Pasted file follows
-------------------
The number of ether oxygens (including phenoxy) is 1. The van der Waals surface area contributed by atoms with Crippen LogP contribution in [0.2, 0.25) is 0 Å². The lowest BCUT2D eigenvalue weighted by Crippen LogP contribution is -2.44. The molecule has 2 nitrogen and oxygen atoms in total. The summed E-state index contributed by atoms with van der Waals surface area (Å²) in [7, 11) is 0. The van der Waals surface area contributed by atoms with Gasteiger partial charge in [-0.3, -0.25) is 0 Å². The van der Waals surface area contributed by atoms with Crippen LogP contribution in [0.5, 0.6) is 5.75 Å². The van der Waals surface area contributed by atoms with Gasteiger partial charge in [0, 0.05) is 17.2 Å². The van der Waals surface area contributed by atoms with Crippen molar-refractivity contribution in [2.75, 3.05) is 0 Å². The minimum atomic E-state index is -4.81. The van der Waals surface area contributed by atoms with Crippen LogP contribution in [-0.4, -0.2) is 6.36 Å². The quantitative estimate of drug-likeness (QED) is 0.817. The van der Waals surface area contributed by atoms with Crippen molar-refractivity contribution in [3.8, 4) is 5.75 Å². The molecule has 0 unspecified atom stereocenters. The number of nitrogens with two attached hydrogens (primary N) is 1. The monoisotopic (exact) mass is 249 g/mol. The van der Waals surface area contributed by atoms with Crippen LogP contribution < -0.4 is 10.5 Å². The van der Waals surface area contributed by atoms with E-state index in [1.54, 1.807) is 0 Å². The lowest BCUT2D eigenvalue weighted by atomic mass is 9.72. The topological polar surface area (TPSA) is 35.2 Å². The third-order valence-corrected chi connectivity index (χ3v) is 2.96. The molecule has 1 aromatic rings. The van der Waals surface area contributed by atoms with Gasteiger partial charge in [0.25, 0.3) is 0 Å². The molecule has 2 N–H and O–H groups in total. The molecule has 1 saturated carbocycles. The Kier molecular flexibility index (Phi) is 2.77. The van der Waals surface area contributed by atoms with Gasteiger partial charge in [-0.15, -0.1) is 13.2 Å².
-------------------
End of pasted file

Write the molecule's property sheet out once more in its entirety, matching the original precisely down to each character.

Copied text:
The number of ether oxygens (including phenoxy) is 1. The van der Waals surface area contributed by atoms with Crippen LogP contribution in [0.2, 0.25) is 0 Å². The lowest BCUT2D eigenvalue weighted by Crippen LogP contribution is -2.44. The molecule has 2 nitrogen and oxygen atoms in total. The summed E-state index contributed by atoms with van der Waals surface area (Å²) in [7, 11) is 0. The van der Waals surface area contributed by atoms with Gasteiger partial charge in [-0.3, -0.25) is 0 Å². The van der Waals surface area contributed by atoms with Crippen LogP contribution in [0.5, 0.6) is 5.75 Å². The van der Waals surface area contributed by atoms with Gasteiger partial charge in [0, 0.05) is 17.2 Å². The van der Waals surface area contributed by atoms with Crippen molar-refractivity contribution in [2.75, 3.05) is 0 Å². The minimum atomic E-state index is -4.81. The van der Waals surface area contributed by atoms with Crippen LogP contribution in [-0.4, -0.2) is 6.36 Å². The quantitative estimate of drug-likeness (QED) is 0.817. The van der Waals surface area contributed by atoms with Crippen molar-refractivity contribution in [3.8, 4) is 5.75 Å². The molecule has 0 unspecified atom stereocenters. The number of nitrogens with two attached hydrogens (primary N) is 1. The monoisotopic (exact) mass is 249 g/mol. The van der Waals surface area contributed by atoms with Crippen LogP contribution < -0.4 is 10.5 Å². The van der Waals surface area contributed by atoms with E-state index in [1.54, 1.807) is 0 Å². The lowest BCUT2D eigenvalue weighted by atomic mass is 9.72. The topological polar surface area (TPSA) is 35.2 Å². The third-order valence-corrected chi connectivity index (χ3v) is 2.96. The molecule has 1 aromatic rings. The van der Waals surface area contributed by atoms with Gasteiger partial charge in [0.25, 0.3) is 0 Å². The molecule has 2 N–H and O–H groups in total. The molecule has 1 saturated carbocycles. The Kier molecular flexibility index (Phi) is 2.77. The van der Waals surface area contributed by atoms with Gasteiger partial charge in [-0.15, -0.1) is 13.2 Å².